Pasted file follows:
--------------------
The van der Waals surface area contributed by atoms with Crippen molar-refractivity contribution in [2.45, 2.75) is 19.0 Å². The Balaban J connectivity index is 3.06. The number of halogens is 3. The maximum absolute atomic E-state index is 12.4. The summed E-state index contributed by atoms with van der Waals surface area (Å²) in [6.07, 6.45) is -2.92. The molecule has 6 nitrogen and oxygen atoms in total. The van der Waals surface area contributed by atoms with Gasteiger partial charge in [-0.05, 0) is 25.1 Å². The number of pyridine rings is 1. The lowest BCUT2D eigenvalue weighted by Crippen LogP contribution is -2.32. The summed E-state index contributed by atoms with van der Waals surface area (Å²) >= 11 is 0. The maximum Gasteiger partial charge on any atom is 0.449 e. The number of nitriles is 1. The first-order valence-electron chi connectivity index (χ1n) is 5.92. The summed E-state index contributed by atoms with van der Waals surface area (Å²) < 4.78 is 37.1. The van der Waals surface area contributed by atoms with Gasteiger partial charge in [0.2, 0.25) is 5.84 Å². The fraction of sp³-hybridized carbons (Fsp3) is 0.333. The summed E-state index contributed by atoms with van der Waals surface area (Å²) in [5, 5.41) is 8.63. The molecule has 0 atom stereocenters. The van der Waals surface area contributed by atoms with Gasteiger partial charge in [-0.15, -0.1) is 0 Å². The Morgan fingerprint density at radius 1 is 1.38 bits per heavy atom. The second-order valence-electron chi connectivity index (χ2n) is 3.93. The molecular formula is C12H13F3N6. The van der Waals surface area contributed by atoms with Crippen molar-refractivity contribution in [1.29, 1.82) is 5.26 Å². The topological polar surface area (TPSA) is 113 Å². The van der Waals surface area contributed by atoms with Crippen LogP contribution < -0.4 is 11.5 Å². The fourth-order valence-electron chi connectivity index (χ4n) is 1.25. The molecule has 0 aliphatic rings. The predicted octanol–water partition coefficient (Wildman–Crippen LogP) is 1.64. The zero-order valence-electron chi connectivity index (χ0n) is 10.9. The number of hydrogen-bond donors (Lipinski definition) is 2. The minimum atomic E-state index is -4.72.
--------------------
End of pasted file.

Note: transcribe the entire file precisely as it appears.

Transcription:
The van der Waals surface area contributed by atoms with Crippen molar-refractivity contribution in [2.45, 2.75) is 19.0 Å². The Balaban J connectivity index is 3.06. The number of halogens is 3. The maximum absolute atomic E-state index is 12.4. The summed E-state index contributed by atoms with van der Waals surface area (Å²) in [6.07, 6.45) is -2.92. The molecule has 6 nitrogen and oxygen atoms in total. The van der Waals surface area contributed by atoms with Gasteiger partial charge in [-0.05, 0) is 25.1 Å². The number of pyridine rings is 1. The lowest BCUT2D eigenvalue weighted by Crippen LogP contribution is -2.32. The summed E-state index contributed by atoms with van der Waals surface area (Å²) >= 11 is 0. The maximum Gasteiger partial charge on any atom is 0.449 e. The number of nitriles is 1. The first-order valence-electron chi connectivity index (χ1n) is 5.92. The summed E-state index contributed by atoms with van der Waals surface area (Å²) < 4.78 is 37.1. The van der Waals surface area contributed by atoms with Gasteiger partial charge in [0.2, 0.25) is 5.84 Å². The fraction of sp³-hybridized carbons (Fsp3) is 0.333. The summed E-state index contributed by atoms with van der Waals surface area (Å²) in [5, 5.41) is 8.63. The molecule has 0 atom stereocenters. The van der Waals surface area contributed by atoms with Gasteiger partial charge in [-0.15, -0.1) is 0 Å². The Morgan fingerprint density at radius 1 is 1.38 bits per heavy atom. The second-order valence-electron chi connectivity index (χ2n) is 3.93. The molecular formula is C12H13F3N6. The van der Waals surface area contributed by atoms with Crippen molar-refractivity contribution in [1.29, 1.82) is 5.26 Å². The topological polar surface area (TPSA) is 113 Å². The van der Waals surface area contributed by atoms with Crippen LogP contribution < -0.4 is 11.5 Å². The fourth-order valence-electron chi connectivity index (χ4n) is 1.25. The molecule has 0 aliphatic rings. The predicted octanol–water partition coefficient (Wildman–Crippen LogP) is 1.64. The zero-order valence-electron chi connectivity index (χ0n) is 10.9. The number of hydrogen-bond donors (Lipinski definition) is 2. The minimum atomic E-state index is -4.72.